table of handguns ranked by muzzle energy?

ONCE upon a time, I stumbled across a site somewhere that ranked various handguns by the muzzle energy (foot-pounds or joules) of their normal or average loads. Now of course I have no idea where I found it. The reason I’d like such a list is because I’ve been testing various small arms and I’m trying to determine what’s the most firepower I’m comfortable shooting. I’d like to work my way up such a list until I find “enough gun for me”.

Caveats: I’m aware that loads can differ, especially for revolvers (special vs. magnum,etc.), and that different guns have sujectively different recoil based on their design. But muzzle energy is usually a good indicator.

This isn’t exactly what you were asking for, but it ranks handgun cartridges. Note the links on left for rifles and other stats.

How high up the list are you now? I am sure you could shoot just about anything once but many people start to get uncomfortable around the .357 mark and the .44 magnum is about the highest most people feel comfortable shooting on a consistent basis. What is your definition of “uncomfortable”?

I’m sorry, but muzzle energy is not, as you have sorta said in your OP, not a really good indicator of “felt recoil.”

I won’t belabor the point, but just take one example: a .44 Magnum with a full standard load (whatever that is). You shoot that thing in a Model 29 Smith, you’re gonna get one hell of a recoil.

Shoot the same load in a gas-operated automatic like a Desert Eagle and it’s gonna be lighter.

Shoot the same load in a “Hog Leg” replica of a Colt Peacemaker and it’s gonna be a pretty dang good show, but with most of the recoil going up, and up, probably not too tacing on your hand. Definitely a crowd pleaser, though.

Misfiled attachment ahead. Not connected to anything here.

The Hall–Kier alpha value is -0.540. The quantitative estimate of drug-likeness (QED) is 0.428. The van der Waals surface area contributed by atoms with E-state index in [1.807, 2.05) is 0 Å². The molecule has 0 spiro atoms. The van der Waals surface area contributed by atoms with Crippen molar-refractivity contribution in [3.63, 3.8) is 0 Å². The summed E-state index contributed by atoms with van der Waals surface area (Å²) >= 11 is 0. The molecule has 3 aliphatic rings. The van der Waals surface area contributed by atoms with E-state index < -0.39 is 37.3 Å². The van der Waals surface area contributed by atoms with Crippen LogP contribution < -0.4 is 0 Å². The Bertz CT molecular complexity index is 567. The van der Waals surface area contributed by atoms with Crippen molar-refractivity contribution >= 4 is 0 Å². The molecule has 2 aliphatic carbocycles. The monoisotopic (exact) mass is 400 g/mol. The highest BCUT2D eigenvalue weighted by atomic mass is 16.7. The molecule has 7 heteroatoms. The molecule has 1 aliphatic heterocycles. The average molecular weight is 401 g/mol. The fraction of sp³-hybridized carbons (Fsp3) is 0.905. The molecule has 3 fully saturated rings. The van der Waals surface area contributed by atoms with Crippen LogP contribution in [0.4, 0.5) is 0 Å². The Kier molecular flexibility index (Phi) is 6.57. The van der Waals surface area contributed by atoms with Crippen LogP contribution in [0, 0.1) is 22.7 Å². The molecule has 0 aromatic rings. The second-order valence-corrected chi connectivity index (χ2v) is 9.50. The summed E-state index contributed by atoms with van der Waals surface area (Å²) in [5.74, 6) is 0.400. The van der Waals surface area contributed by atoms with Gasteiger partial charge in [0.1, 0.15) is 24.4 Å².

There’s recoil, there’s felt recoil, and there’s controllability.

The handguns that let you get a fast second shot off tend to be harsher on the shooter, as they do not dissipate the felt recoil over time–they function to allow one to get the gun back onto the target as fast as possible no matter how much it “shoicks” the shooter.

You’ve really just gotta try several, and see where your comfort level, and accuracy level, lies.

I just shot a S&W .357 revolver the other day. Felt pretty good, although I fired most of the rounds in single action and didn’t give the double-action mode much of a try. “Uncomfortable” would be a gun that I felt was about to jump out of my hands every time I fired it, or otherwise make me flinch or not be able to maintain a consistant grouping. I did pretty good, at least when “Rambo” in the next lane who was shooting a full-automatic weapon didn’t pick the instant I tried to shoot to open fire.

Find a decent center fire handgun that feels comfortable and you can shoot a good group with. Hitting what you shoot at is going to mean far more than one shot stopping power. Facing off against an intruder is probably going to be a spray and pray moment anyways so make it something that fits your hand well and seems to naturally fall into a good shooting grip. 2 guns of the same caliber firing rounds out of the same box of ammo can demonstrate shockingly different felt recoil. Shooting a Beretta 92fs and a Glock 19 back to back is a frighteningly different feeling, even though they both are chambered for the exact same round.

Oh, just to help you out a bit, I don’t know a good table of ME (muzzle Energy) though I once made up my own, and you could by plugging in the weight of the bullet and the muzzle velocity into the formula given here into a spreadsheet with columns for different bullet weights and muzzle velocity.

However, if you have some of the data handy, the site will calculate a graph for you. Maybe worth looking at…

All that it true, much depends on the gun, but to attempt to answer your question - try googling “ballistics table” or stop by any of the major ammo manufacturers (here is one). Or pick up a reloading manual.

The real standard, of course, is which gun you can shoot while holding it sideways and spinning Matrix style.

Personally, I find some of the 9mm models like the Sig Saur sufficient, and if you miss the first shot, you’ve got 15 more tries, as opposed to five with a Python.